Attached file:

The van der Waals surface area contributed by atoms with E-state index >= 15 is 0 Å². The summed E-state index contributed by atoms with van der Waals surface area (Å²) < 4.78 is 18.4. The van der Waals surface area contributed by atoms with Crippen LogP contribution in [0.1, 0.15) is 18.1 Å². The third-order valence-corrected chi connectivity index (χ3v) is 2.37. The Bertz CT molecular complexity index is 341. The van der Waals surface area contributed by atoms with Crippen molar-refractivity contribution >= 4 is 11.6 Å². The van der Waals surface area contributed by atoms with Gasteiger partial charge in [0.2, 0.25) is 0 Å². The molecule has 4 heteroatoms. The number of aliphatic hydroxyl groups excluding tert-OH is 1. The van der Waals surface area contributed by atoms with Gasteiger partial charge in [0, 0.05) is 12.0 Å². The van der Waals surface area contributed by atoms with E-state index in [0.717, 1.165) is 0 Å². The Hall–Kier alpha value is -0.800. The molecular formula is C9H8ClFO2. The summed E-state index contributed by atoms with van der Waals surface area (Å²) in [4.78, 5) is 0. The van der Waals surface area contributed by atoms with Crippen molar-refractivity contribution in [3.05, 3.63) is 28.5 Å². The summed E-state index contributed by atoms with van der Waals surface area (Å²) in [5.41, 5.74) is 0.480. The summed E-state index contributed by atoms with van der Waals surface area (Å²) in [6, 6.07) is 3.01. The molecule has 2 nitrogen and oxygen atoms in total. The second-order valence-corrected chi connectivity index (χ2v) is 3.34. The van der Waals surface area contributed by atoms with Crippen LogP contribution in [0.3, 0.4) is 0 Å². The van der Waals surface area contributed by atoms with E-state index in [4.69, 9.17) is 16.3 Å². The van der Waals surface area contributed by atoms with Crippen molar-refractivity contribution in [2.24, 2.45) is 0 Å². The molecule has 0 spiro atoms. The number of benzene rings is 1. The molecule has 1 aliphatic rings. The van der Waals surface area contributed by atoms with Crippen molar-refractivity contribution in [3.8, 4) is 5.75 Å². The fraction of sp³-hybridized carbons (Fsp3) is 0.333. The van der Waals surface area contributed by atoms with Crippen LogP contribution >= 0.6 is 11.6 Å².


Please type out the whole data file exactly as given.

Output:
The van der Waals surface area contributed by atoms with E-state index >= 15 is 0 Å². The summed E-state index contributed by atoms with van der Waals surface area (Å²) < 4.78 is 18.4. The van der Waals surface area contributed by atoms with Crippen LogP contribution in [0.1, 0.15) is 18.1 Å². The third-order valence-corrected chi connectivity index (χ3v) is 2.37. The Bertz CT molecular complexity index is 341. The van der Waals surface area contributed by atoms with Crippen molar-refractivity contribution >= 4 is 11.6 Å². The van der Waals surface area contributed by atoms with Gasteiger partial charge in [0.2, 0.25) is 0 Å². The molecule has 4 heteroatoms. The number of aliphatic hydroxyl groups excluding tert-OH is 1. The van der Waals surface area contributed by atoms with Gasteiger partial charge in [0, 0.05) is 12.0 Å². The van der Waals surface area contributed by atoms with E-state index in [0.717, 1.165) is 0 Å². The Hall–Kier alpha value is -0.800. The molecular formula is C9H8ClFO2. The summed E-state index contributed by atoms with van der Waals surface area (Å²) in [4.78, 5) is 0. The van der Waals surface area contributed by atoms with Crippen molar-refractivity contribution in [3.05, 3.63) is 28.5 Å². The summed E-state index contributed by atoms with van der Waals surface area (Å²) in [5.41, 5.74) is 0.480. The summed E-state index contributed by atoms with van der Waals surface area (Å²) in [6, 6.07) is 3.01. The molecule has 2 nitrogen and oxygen atoms in total. The second-order valence-corrected chi connectivity index (χ2v) is 3.34. The van der Waals surface area contributed by atoms with Crippen LogP contribution in [0.3, 0.4) is 0 Å². The van der Waals surface area contributed by atoms with E-state index in [4.69, 9.17) is 16.3 Å². The van der Waals surface area contributed by atoms with Crippen molar-refractivity contribution in [2.24, 2.45) is 0 Å². The molecule has 0 spiro atoms. The number of benzene rings is 1. The molecule has 1 aliphatic rings. The van der Waals surface area contributed by atoms with Crippen molar-refractivity contribution in [3.8, 4) is 5.75 Å². The fraction of sp³-hybridized carbons (Fsp3) is 0.333. The van der Waals surface area contributed by atoms with Crippen LogP contribution >= 0.6 is 11.6 Å².